There is a great deal of discussion about the appropriate goals for monetary policy. Should it just be targeting inflation, or should central banks also include the output gap in their objective function? Perhaps they should target nominal GDP. However, hardly anyone would dream of suggesting that monetary policy should help reduce government debt, by lowering interest rates or raising inflation. It is just accepted that we should only use costly (in welfare terms) increases in taxes, or costly cuts in government spending, to achieve debt reduction.
What I have called the consensus assignment for economies with their own currency is that the central bank stabilises demand and inflation, and the government through fiscal policy manages government debt. The first part of that assignment does not work at the zero lower bound (ZLB), although some economists find it difficult to admit this. But equally there are circumstances where the second part of the assignment is far from optimal, and where it is useful to have the central bank help reduced debt. Circumstances like when debt is much too high.
If we just think about the macroeconomics, where a benevolent policy maker operates both monetary and fiscal policy, then the reason is straightforward and pretty obvious. When debt is high, reducing real interest rates is a pretty effective means of getting debt down. If government debt is about the same size as annual GDP, then a reduction in the real interest rate on government debt of 1% is equivalent to raising taxes by 1% of GDP. If debt is only half the size of GDP, the same reduction in real interest rates is only equivalent to increasing taxes by half as much. The larger the stock of debt, the more effective interest rates are compared to fiscal instruments in reducing debt.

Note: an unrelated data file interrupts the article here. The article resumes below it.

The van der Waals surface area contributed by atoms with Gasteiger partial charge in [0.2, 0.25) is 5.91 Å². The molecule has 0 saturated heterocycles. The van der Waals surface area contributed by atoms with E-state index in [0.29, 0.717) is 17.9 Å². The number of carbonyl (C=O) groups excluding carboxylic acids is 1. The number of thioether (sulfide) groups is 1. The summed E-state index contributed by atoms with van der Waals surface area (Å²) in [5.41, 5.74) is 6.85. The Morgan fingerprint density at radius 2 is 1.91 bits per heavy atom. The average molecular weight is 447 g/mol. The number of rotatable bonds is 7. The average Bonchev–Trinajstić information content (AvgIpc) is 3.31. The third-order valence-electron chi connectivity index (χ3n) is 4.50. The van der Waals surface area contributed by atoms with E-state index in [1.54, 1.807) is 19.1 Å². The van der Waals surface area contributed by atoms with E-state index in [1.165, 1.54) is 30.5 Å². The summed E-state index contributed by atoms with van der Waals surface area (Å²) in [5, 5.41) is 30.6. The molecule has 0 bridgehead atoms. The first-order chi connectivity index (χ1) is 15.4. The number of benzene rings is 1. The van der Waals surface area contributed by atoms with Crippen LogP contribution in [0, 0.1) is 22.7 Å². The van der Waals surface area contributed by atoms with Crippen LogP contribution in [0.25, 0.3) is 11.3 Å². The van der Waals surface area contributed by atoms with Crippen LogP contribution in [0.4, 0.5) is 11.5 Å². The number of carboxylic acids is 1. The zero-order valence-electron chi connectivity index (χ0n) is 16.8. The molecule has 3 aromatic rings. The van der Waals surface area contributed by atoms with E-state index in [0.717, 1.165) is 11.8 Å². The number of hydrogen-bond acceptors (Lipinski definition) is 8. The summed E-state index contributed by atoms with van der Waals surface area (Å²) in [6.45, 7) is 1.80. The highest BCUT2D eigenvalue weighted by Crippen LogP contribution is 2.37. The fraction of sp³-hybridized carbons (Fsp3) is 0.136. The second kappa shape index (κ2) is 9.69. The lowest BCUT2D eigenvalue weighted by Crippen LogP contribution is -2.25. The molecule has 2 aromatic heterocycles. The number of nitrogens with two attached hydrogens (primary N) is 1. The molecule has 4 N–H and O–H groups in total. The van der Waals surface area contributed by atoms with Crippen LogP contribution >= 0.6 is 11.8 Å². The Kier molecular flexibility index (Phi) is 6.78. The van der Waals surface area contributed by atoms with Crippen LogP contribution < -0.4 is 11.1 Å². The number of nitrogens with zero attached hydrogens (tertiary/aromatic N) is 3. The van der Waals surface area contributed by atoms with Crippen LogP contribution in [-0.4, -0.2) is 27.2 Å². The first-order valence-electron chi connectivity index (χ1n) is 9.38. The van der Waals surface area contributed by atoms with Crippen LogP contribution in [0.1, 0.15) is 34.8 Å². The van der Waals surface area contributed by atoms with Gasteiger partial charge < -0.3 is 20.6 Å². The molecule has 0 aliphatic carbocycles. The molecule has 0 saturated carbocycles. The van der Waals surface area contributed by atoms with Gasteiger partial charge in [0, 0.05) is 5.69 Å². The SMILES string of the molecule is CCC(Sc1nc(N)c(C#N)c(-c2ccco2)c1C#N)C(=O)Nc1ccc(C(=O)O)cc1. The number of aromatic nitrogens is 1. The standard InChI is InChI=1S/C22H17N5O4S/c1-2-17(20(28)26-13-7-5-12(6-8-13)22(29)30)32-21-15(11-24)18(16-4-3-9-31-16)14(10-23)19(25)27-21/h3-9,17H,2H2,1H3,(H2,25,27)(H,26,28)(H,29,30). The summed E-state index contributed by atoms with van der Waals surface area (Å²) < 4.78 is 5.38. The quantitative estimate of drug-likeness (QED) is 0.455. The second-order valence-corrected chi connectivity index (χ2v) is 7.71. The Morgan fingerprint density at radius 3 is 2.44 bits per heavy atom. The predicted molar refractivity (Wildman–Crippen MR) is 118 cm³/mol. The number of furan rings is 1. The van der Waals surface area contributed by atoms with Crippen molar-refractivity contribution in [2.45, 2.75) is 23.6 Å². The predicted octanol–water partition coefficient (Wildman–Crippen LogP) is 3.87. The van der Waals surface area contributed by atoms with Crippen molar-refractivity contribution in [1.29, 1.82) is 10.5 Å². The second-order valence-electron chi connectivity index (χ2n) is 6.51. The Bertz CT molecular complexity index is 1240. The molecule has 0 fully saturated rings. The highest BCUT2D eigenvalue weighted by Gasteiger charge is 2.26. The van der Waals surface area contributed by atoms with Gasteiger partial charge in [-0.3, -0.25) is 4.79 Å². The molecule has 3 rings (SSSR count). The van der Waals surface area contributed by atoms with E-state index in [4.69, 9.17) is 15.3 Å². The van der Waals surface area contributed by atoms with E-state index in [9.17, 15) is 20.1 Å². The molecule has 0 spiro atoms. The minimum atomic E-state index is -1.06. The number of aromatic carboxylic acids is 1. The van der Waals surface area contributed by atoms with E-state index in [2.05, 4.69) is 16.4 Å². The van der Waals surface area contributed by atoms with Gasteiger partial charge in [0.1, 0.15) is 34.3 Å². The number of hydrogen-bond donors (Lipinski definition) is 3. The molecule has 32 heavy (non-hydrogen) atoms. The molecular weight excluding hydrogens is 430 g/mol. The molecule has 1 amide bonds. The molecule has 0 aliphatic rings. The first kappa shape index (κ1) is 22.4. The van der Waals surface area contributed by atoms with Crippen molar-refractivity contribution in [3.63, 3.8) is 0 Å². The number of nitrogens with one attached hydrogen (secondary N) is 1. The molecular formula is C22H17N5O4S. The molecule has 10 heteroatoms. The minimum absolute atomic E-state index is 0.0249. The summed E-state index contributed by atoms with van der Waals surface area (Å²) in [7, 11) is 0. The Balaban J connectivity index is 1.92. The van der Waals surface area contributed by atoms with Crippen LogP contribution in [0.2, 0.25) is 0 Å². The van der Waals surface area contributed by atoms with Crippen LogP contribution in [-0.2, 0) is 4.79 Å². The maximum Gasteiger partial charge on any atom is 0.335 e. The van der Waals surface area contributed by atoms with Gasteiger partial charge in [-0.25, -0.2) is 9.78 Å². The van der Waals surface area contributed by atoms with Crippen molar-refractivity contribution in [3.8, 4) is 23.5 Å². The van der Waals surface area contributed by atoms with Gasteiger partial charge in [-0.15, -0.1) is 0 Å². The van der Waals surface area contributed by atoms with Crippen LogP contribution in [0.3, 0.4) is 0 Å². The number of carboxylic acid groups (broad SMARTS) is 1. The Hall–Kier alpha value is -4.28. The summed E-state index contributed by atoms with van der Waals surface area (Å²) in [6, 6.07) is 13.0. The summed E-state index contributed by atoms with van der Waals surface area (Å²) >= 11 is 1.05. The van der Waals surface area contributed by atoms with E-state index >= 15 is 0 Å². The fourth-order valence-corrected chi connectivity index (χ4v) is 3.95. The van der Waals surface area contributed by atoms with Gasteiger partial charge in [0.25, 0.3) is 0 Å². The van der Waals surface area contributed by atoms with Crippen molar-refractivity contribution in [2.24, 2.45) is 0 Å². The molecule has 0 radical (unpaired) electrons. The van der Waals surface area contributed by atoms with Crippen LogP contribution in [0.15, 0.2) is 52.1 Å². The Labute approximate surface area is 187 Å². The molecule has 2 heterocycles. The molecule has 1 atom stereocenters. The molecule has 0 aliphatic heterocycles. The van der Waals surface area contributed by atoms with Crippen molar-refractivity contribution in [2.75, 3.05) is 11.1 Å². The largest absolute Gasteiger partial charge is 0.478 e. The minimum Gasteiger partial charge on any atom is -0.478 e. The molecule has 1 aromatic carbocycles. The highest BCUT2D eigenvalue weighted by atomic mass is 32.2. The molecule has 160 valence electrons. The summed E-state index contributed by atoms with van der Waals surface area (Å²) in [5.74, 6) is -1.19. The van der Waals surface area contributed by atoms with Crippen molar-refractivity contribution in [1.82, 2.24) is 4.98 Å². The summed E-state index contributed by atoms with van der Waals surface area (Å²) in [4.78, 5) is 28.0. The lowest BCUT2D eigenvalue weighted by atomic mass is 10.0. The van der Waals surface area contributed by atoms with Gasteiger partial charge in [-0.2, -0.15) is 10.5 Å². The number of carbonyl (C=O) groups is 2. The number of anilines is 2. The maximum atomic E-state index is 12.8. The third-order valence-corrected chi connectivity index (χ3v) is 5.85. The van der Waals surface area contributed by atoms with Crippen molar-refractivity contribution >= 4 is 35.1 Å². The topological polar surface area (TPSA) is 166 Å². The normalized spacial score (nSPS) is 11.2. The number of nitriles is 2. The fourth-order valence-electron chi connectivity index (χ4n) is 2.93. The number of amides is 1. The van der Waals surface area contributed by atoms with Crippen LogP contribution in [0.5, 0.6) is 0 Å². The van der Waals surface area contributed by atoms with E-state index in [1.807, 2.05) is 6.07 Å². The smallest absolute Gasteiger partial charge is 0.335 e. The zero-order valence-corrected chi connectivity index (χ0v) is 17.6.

Will reducing interest rates to cut debt not allow inflation to rise? Of course we are compromising our control of inflation. Fiscal instruments can be used to reduce this cost: if we cut government spending as well as cutting interest rates, the net effect on inflation may be small. But the key point is that inflation is not the only thing that matters. Raising taxes or cutting spending to reduce debt is costly too. So it may be better, in terms of social welfare, to let inflation rise for a time to get debt down than to have taxes rise to do the same.
At this point you are probably thinking isn’t the whole point about the consensus assignment that monetary policy is much better at controlling inflation than fiscal policy? Yes it is in our benchmark models, but only when debt is not a problem. If we had some fairly painless way to control debt (i.e. lump sum taxes), then outwith the ZLB, monetary policy is indeed the best way to control inflation. But suppose instead that debt is much too high, and we need to bring it down (and there are no lump sum taxes). Suppose, as suggested above, that monetary policy is also the best way of getting debt down. In that case we are in a different world where comparative advantage applies.
If you are still having difficulties with this - and because the consensus assignment has become such a consensus you might well be - imagine if debt was ten times GDP. In that case it is so much easier to get debt down by reducing real interest rates, it would be crazy not to. Any advantage monetary policy had in controlling inflation would pale into insignificance. If monetary policy is only a bit better at controlling inflation and much better at controlling debt, the latter should have priority.